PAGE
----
31 January
by John Vomastic


A Straightforward Solution for Social Security

Many different methods have been proposed to fix Social Security in addition to Bush's private accounts. These include raising the retirement age, increasing payroll taxes or reducing benefits. None of the traditional proposals, including private accounts, directly address the main issue: that a larger and larger number of retirees are being supported by fewer and fewer workers. People are living longer and healthier lives.

In 1940, shortly after Social Security was initiated, the life expectancy was only 64 years. In 2002, it had increased by 13 years to 77. (Data is for Americans of all races, male and female). If the initial retirement age of 65 in 1940 was increased by 13 years, it would be 78 today.

The question that should be addressed by Americans is what percentage of our elderly population are we willing to provide with entitlement programs (i.e., Social Security and Medicare)?

It's unfair to ask younger workers to pay additional payroll taxes to support an ever-increasing percentage of retirees. It's also unfair to ask retirees who have made contributions throughout their working lives to accept reduced benefits.

The issue of longer life spans affects other things in our society besides Social Security. Mandatory retirement ages, such as 60 years for airline pilots, have not been updated to recognize that people are living longer and are in better health.

Social Security is a contract from one generation of Americans to another. Let me repeat that, because it is so important - Social Security is a contract from one generation to another. It states, in unwritten language, that if you contribute part of your hard-earned wages to support an elderly portion of our society, younger workers in the future will do the same for you. The key is to determine the proper percentage of retirees to the number of people of working age.

What is the proper percentage? In 2018, contributions from wage earners will equal payments to retirees and those on disability. At that point, Social Security would be self-sustaining. This would be a good time to set the needed benchmark. In 2018, under current regulations, the age required for full retirement benefits will be 66. The percentage of retirees (age 66 and older) versus total population of working-age adults (ages 20 up to 66) would provide a recommended figure. Using government census data (http://www.census.gov/ipc/www/usinterimproj/), that figure is 24.37%. To keep this percentage relatively constant, the retirement age would have to increase in subsequent years because of the baby boomers. The chart below illustrates this trend.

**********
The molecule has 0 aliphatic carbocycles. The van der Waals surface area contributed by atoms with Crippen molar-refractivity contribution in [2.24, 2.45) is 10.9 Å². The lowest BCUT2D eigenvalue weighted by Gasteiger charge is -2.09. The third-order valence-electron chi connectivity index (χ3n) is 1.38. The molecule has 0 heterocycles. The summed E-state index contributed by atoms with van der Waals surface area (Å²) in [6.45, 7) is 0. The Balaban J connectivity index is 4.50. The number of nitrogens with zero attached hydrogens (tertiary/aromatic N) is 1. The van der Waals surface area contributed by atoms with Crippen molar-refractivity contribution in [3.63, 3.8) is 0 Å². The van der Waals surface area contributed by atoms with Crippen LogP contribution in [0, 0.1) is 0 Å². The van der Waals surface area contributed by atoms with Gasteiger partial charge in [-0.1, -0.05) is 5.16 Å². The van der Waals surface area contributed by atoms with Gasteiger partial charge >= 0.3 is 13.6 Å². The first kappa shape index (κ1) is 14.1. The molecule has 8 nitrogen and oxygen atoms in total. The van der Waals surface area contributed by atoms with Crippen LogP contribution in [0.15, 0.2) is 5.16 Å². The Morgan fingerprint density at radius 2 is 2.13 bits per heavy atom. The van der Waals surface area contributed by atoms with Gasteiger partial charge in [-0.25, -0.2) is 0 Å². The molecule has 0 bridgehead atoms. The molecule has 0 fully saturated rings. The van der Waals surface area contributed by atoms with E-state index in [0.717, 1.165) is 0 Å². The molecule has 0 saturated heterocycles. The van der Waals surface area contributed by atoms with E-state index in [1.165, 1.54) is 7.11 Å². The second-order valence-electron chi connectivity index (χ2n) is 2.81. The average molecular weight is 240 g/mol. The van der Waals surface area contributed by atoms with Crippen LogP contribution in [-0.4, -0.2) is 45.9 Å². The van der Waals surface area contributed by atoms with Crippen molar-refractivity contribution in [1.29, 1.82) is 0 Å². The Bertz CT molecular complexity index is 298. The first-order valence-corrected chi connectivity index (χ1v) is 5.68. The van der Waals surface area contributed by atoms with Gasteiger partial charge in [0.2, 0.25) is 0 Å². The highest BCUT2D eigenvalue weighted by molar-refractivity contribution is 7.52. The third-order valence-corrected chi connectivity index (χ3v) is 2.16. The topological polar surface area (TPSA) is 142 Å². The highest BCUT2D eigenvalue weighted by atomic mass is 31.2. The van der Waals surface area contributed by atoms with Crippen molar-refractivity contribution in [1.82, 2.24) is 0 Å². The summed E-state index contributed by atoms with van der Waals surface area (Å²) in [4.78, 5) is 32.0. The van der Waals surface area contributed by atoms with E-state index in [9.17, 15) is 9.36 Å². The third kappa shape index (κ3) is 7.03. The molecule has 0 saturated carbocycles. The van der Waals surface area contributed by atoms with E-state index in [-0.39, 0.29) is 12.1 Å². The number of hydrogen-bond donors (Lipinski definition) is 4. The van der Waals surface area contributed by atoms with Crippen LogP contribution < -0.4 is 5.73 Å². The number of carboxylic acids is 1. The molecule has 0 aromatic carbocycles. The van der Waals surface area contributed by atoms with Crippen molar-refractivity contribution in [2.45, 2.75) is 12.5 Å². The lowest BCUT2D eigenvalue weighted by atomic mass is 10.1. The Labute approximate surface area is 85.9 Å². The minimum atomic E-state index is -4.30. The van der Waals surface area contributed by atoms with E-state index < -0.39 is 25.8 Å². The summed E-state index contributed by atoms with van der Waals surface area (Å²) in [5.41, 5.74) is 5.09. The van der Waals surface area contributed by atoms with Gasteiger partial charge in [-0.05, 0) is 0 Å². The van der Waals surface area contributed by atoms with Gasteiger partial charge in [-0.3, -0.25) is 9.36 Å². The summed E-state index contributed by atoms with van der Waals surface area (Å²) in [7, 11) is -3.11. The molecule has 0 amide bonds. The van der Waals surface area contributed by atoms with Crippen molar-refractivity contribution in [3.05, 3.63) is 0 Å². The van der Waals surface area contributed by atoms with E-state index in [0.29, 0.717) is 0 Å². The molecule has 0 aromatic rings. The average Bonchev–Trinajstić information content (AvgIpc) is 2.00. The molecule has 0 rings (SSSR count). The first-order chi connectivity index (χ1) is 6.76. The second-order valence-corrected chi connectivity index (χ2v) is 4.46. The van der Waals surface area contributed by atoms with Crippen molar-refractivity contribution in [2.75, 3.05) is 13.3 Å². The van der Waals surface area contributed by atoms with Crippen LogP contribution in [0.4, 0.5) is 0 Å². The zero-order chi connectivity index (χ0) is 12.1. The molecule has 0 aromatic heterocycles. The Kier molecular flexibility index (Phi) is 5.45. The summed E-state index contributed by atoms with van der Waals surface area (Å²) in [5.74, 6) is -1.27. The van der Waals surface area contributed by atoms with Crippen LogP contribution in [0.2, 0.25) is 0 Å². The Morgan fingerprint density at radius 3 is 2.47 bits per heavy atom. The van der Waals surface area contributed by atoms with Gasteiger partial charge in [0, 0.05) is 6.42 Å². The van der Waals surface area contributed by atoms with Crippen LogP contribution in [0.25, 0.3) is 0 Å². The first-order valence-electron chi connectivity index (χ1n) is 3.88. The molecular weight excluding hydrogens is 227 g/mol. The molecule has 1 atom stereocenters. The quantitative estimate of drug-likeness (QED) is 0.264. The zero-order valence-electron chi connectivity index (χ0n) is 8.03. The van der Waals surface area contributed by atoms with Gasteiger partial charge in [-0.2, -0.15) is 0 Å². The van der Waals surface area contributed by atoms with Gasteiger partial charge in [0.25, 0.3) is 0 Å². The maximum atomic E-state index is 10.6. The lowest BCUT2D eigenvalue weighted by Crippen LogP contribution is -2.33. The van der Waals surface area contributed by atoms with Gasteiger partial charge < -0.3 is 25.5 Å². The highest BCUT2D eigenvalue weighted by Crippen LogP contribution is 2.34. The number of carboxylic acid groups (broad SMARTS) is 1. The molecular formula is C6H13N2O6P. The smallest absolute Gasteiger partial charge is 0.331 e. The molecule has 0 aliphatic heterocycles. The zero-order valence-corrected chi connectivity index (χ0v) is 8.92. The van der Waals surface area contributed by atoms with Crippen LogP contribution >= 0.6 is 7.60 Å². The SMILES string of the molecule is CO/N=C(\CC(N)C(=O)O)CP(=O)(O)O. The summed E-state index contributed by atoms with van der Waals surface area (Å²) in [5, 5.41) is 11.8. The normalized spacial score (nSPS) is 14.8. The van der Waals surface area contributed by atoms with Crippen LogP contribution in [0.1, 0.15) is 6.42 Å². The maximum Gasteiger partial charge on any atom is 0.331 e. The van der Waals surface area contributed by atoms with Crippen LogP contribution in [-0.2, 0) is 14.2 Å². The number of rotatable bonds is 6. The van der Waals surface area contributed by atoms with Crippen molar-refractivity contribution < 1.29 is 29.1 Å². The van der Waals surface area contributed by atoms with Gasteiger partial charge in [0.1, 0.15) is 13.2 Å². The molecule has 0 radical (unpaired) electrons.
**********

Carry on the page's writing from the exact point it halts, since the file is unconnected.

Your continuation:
The maximum age is about 71.6. The retirement age actually begins to decrease after 2044 as the baby boomers begin to die off.

These figures are conservative, because they do deplete the huge reserves in the Social Security Trust Fund (SSTF). Ever since 1983, the SSTF has been accumulating funds, since contributions from wages have exceeded payments to beneficiaries. In 2018, contributions into the SSTF will equal outgoing payments, if interest earned by surpluses in the SSTF is not included. At that time (2018), the funds in the SSTF are estimated to be $5 trillion. If interest on the funds already accumulated in the SSTF is included, the year when funds in the SSTF actually begin to decrease is 2028. At its peak in 2028, the money accumulated in the SSTF is estimated to be $7.5 trillion.

The data in the chart is for a self-sustaining system (money in = money out) and would not draw down funds from the SSTF but actually increase them from 2018 and beyond. If funds could be gradually withdrawn from the SSTF, the hump caused by the baby boomers could be flattened and the retirement age could be reduced from the computed maximum value.

Any adjustments to the retirement age could be accurately projected well in advance, so that persons nearing retirement could still have the choice of retiring early with reduced benefits (like 62 today) or delay retirement with increased benefits (like 70 today).

In surveys of young workers, many respondents felt that Social Security would not be available for them when they are eligible to retire. With the proposed adjustment, they would be assured of the same benefits as previous generations. No changes would be required on how benefits are computed. No increases in payroll taxes would be needed.

With this modification, politicians would never have to meddle in the Social Security System in the future, and that alone would greatly restore confidence in the system. Using the computed percentage as a benchmark, Social Security would remain solvent and secure forever fulfilling the unwritten contract from one generation of Americans to another. Trust in the Social Security system would be restored and maintained. It's a proposal that Congress and the Bush administration should seriously consider.


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